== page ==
Program: The Life of Abigail S. Duniway - Oct. 21

Hermiston Library Program to Portray Abigail S. Duniway, Early Oregon Suffragist
 
A special community program portraying the life and accomplishments of the nationally-recognized Oregon suffragist Abigail Scott Duniway will be held at the Hermiston Public Library, 235 E. Gladys Ave., on Wed., Oct. 21 at 6:30 p.m.

Duniway was an American women’s rights advocate, newspaper editor, and writer whose efforts were instrumental in gaining voting rights for women. In 1912 she authored the Oregon Woman Suffrage Proclamation and her tireless work as an activist played an important role in later passage of the 19th Amendment, which granted the right to vote to all U.S. Women.

In March 2015, a Congressional panel selected Duniway – along with Chief Joseph, leader of the Nez Perce Tribe, as one of two statues to be installed at the U.S. Capitol in Washington, D.C. to represent Oregon. Each state is allowed two symbolic statues. Duniway and Joseph will replace statues of 19th C. missionary Jason Lee and John McLoughlin, a fur trader known as the father of Oregon.

Referred to as “the pioneer suffragist of the great Northwest”, Duniway lived from 1834 to 1915. She and her family moved to Oregon in a wagon pulled by oxen, and she wrote about the hardships of that experience in novels.  For 16 years she was editor and publisher of “The New Northwest,” a newspaper devoted to women’s rights. Working closely with Susan B. Anthony, Duniway became a national as well as regional leader of the women’s movement.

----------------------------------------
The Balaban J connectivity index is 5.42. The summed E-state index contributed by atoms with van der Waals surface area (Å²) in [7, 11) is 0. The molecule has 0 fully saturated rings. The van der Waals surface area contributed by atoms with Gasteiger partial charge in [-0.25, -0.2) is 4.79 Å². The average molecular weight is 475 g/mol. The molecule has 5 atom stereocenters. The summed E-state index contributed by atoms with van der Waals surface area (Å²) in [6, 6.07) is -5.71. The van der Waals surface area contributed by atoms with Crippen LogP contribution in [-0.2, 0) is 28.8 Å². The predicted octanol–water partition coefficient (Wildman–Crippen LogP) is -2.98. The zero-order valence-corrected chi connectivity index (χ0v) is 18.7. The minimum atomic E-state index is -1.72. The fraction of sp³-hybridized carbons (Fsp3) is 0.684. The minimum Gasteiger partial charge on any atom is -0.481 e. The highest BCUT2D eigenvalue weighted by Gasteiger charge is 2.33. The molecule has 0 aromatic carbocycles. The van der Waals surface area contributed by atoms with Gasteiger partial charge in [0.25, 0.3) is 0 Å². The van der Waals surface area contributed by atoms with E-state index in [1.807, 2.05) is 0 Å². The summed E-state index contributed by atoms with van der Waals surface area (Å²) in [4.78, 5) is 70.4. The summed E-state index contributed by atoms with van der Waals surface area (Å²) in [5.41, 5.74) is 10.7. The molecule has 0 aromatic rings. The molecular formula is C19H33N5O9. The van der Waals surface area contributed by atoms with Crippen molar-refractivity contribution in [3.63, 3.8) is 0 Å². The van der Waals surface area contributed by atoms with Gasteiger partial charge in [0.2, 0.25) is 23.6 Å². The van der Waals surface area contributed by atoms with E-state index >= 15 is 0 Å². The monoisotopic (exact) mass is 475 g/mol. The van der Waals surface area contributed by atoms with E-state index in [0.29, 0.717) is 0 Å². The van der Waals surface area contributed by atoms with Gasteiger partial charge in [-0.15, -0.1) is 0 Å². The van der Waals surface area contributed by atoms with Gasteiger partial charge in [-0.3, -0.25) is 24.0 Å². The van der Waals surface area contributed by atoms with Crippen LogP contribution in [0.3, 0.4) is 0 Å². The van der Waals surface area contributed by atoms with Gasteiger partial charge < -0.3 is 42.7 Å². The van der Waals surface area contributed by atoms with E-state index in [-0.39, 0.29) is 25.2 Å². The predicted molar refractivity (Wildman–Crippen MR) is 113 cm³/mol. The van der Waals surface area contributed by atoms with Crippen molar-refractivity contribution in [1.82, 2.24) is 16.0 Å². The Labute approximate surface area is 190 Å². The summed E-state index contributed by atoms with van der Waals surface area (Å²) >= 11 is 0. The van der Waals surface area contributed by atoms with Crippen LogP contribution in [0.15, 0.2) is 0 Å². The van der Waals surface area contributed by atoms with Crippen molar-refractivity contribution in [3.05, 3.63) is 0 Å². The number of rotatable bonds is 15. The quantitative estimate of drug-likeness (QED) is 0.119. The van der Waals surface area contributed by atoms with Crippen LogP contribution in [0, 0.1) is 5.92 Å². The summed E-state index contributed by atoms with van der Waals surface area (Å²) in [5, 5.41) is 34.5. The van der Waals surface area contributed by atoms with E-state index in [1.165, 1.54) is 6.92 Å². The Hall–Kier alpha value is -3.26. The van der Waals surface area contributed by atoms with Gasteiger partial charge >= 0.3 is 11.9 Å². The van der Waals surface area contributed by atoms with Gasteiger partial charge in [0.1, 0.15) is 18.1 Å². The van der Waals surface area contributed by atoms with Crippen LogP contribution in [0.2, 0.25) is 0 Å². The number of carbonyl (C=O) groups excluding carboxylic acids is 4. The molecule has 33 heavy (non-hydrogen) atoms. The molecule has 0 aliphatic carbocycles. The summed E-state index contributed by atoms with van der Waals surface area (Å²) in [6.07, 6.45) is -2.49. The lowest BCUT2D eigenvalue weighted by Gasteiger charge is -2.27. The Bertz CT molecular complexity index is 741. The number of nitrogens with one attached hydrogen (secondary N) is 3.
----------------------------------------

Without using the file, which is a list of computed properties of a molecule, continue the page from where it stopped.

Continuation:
The program will be presented by Judy Allen of Wallowa County, a historian and career researcher. Allen became engrossed in the suffragist’s life story, as Duniway is an ancestor of her husband. Allen is currently compiling further information about Duniway’s interesting life to be developed into a book. Please contact Ms Allen  judy.allen.joseph@gmail.com  for more information.

All ages are welcome to attend. The free program at the library is sponsored by Libraries of Eastern Oregon (LEO) as part of its ArtPlace America project: "A Sense of Place, Engage at the Library!"  ArtPlace America has provided LEO with funding to deliver a wide range of art and cultural programs throughout the region over the next year.

LEO is one of 38 ArtPlace national grant recipients this year. ArtPlace is a 10-year collaboration among several foundations, federal agencies, and financial institutions working to position arts and culture as a core component of community planning and development. To learn more see www.artplaceamerica.org. For further information about the program, contact LEO at leolibraries@gmail.com.